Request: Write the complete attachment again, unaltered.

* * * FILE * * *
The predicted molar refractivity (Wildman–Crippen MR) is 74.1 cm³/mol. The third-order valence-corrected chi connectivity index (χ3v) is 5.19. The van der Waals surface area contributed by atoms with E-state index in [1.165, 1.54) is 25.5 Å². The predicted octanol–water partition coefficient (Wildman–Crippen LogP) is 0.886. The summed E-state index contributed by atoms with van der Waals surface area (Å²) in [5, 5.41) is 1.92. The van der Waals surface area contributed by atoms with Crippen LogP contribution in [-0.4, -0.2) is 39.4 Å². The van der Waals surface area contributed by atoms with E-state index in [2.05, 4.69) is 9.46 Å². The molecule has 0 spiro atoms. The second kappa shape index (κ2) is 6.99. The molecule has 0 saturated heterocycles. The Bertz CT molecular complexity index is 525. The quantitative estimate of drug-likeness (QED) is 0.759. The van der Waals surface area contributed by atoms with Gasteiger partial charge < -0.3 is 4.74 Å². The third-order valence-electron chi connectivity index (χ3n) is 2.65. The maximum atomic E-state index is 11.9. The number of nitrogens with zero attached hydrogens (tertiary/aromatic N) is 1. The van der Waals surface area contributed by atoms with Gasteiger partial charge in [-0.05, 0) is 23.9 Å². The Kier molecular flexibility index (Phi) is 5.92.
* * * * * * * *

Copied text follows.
The predicted molar refractivity (Wildman–Crippen MR) is 74.1 cm³/mol. The third-order valence-corrected chi connectivity index (χ3v) is 5.19. The van der Waals surface area contributed by atoms with E-state index in [1.165, 1.54) is 25.5 Å². The predicted octanol–water partition coefficient (Wildman–Crippen LogP) is 0.886. The summed E-state index contributed by atoms with van der Waals surface area (Å²) in [5, 5.41) is 1.92. The van der Waals surface area contributed by atoms with Crippen LogP contribution in [-0.4, -0.2) is 39.4 Å². The van der Waals surface area contributed by atoms with E-state index in [2.05, 4.69) is 9.46 Å². The molecule has 0 spiro atoms. The second kappa shape index (κ2) is 6.99. The molecule has 0 saturated heterocycles. The Bertz CT molecular complexity index is 525. The quantitative estimate of drug-likeness (QED) is 0.759. The van der Waals surface area contributed by atoms with Gasteiger partial charge < -0.3 is 4.74 Å². The third-order valence-electron chi connectivity index (χ3n) is 2.65. The maximum atomic E-state index is 11.9. The number of nitrogens with zero attached hydrogens (tertiary/aromatic N) is 1. The van der Waals surface area contributed by atoms with Gasteiger partial charge in [-0.05, 0) is 23.9 Å². The Kier molecular flexibility index (Phi) is 5.92.